As I write this, it's been over eight years that Gabe has been gone. I've felt so many feelings arise and move through me over the years; it would be easy to think that the healing is done. Yet, I find that grieving has no steady course and in our society it is looked down on to spend much time on it.
This week our country got news of the mass shooting in Orlando, Florida. For most of us, it hit us hard. It, hopefully, awakened levels of understanding and compassion for people across the country and around the world.
There is one story that spoke to me deeply. It was about a mother and her son who went together that night to the nightclub, to have a good time together. This was a mother that was proud of her son and loved him deeply. She saw the shooter with his gun and reacted before others were aware of his malicious intent. She saw his gun aimed at her son and she moved in front of him, perhaps by instinct, definitely from her love, to protect him. She ended up taking the bullet for her son. And she died as a result.
I read this story and it brought tears to my eyes and pain to my heart.
That night I was meditating and holding myself in love and compassion, asking to go to deeper levels of what was blocking my healing. It quickly came to me that I was holding on to guilt that my son had died, guilt that I couldn't protect him and keep him safe. It is our instinct as parents to do anything and everything we can to protect our children. We know as they grow, and especially as they become adults, that it's not possible to protect them in all ways. It's not even what they need. But it doesn't change the feeling inside of us that it is our basic nature, in fact, a deep rooted need, to protect our children.
On an intellectual level, it's easy to look at these concepts and reason them away. It's easy to say that we shouldn't feel guilty over our children dying. In this case, I wasn't even in the same country. I wasn't the one who choose for him to go in the Army and I even tried talking him out of it. As a concept, I know it's not my fault.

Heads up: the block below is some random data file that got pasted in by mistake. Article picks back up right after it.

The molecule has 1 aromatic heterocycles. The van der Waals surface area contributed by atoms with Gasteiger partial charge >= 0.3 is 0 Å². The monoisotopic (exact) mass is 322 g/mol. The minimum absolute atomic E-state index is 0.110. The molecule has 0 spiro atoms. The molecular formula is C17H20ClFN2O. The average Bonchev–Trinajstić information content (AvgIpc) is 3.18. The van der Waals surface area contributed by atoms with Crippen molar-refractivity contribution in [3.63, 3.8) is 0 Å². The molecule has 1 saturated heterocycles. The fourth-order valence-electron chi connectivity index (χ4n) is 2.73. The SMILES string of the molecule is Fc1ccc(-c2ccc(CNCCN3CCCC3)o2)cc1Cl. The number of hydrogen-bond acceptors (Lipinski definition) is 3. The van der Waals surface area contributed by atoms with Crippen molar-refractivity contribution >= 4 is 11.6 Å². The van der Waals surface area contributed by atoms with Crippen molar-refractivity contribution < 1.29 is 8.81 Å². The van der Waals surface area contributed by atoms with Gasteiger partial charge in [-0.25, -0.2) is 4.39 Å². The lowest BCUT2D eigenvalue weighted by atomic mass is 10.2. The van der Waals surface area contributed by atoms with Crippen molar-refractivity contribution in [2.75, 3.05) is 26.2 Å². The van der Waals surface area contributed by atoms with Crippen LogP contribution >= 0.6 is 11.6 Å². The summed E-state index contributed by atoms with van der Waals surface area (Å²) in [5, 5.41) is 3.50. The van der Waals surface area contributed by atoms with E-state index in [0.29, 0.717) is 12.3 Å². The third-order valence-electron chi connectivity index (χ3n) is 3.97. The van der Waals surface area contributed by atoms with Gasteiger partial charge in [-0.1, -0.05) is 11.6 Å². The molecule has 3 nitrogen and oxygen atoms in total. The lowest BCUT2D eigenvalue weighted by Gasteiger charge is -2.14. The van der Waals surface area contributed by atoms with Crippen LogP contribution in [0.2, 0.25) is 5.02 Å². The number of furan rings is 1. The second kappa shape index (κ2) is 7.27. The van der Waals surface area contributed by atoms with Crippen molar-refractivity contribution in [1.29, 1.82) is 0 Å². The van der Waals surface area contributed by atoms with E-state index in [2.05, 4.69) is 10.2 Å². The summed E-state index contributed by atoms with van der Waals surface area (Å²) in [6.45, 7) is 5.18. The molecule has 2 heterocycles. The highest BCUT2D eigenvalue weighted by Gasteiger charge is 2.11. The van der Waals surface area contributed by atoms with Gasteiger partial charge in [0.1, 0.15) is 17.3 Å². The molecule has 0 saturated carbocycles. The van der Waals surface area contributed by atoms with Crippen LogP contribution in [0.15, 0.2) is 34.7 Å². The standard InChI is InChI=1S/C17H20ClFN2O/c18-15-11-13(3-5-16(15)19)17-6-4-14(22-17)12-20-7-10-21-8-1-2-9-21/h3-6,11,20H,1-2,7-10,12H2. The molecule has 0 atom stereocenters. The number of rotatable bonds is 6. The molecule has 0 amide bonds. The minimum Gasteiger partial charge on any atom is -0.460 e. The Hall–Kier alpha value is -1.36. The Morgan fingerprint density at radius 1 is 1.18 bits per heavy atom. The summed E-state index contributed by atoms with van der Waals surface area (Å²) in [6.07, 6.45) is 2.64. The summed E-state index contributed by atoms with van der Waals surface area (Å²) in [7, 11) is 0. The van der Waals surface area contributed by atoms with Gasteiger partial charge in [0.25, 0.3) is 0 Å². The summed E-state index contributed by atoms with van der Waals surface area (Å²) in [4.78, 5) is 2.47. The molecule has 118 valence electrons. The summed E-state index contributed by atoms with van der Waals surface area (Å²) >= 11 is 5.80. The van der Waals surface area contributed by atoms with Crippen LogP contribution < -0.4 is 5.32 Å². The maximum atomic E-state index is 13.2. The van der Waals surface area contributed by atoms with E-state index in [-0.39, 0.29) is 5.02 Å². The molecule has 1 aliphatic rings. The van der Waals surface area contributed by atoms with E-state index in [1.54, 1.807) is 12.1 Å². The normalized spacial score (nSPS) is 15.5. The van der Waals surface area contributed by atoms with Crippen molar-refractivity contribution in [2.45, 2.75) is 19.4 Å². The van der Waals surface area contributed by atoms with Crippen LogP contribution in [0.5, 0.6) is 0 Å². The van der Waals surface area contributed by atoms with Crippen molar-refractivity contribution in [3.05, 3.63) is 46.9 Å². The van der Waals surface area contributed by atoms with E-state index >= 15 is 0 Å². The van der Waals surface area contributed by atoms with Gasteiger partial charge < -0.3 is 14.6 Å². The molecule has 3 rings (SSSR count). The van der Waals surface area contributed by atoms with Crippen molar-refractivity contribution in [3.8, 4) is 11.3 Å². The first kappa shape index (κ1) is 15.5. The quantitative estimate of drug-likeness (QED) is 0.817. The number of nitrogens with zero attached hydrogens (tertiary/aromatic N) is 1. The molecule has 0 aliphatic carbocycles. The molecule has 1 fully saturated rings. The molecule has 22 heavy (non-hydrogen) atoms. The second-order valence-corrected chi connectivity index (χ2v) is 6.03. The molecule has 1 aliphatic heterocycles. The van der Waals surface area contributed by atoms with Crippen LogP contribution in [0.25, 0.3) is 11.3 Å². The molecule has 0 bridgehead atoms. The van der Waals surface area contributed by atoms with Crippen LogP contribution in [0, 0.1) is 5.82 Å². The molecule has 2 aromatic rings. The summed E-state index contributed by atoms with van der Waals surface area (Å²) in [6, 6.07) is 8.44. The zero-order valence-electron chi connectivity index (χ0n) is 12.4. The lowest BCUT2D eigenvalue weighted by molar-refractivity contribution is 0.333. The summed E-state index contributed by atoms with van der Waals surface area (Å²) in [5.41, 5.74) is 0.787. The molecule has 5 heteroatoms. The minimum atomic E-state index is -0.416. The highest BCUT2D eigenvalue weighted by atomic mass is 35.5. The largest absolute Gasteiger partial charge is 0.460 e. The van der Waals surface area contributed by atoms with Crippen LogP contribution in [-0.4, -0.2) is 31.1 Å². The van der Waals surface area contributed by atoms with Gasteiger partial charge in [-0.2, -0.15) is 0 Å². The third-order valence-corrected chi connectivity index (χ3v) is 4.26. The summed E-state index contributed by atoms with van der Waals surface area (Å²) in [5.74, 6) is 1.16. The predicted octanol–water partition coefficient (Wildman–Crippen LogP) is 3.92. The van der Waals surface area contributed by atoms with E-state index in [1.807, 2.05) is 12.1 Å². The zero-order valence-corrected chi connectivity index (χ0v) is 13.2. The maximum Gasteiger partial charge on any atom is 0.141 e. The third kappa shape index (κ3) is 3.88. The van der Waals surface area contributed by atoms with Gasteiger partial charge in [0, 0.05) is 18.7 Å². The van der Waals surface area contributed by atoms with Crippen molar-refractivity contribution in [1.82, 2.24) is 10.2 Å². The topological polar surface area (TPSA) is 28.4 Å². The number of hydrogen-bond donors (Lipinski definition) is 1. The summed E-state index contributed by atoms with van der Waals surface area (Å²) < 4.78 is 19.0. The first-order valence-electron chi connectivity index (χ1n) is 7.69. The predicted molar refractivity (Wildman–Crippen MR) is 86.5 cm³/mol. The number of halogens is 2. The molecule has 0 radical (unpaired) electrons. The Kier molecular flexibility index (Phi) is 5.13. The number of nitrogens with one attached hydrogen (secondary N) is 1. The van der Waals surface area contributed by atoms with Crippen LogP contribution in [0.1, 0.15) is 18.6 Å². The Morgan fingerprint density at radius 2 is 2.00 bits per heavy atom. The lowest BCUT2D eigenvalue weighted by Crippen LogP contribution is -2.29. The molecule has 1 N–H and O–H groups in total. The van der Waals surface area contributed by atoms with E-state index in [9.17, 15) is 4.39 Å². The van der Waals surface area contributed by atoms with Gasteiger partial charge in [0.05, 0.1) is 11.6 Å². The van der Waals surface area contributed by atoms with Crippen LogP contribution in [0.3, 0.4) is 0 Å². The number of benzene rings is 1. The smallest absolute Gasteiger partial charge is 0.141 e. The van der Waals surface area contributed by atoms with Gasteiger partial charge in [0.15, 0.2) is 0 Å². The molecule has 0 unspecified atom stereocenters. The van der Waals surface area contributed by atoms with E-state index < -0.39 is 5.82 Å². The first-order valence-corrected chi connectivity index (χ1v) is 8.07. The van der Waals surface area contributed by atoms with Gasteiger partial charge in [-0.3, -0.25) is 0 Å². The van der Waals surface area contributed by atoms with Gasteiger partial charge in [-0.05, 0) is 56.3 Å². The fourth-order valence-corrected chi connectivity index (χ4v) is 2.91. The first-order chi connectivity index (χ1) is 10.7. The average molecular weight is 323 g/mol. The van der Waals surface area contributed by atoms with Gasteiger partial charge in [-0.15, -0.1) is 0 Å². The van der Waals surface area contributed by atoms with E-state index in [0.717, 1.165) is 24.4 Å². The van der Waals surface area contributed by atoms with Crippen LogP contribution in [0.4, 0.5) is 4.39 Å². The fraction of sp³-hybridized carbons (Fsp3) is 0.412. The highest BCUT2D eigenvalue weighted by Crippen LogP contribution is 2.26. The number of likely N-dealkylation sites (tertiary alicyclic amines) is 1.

But I've learned that our soul and our heart don't hear the intellectual arguments or care much for them. Our heart needs to heal on the level of where it hurts. I hadn't realized I was even holding on to this guilt until I read the Orlando story, combined with my meditation to go within. Because intellectually I already knew it wasn't my fault.
I found that my heart needed another level of healing. I could feel Gabe with me in my meditation. I could feel him holding me so that I could let go of the guilt. I felt him smiling at me, loving me, and wanting me to be happy.
I held that feeling, basking in the love. My love and connection with Gabe was so present and so strong. And my heart melted and opened.
I slept really good that night. The next morning I woke up feeling lighter. Throughout the day I felt happier and more myself. Something shifted on a deep and profound level, one more layer of the onion peeled away. This is when the journey gets fun.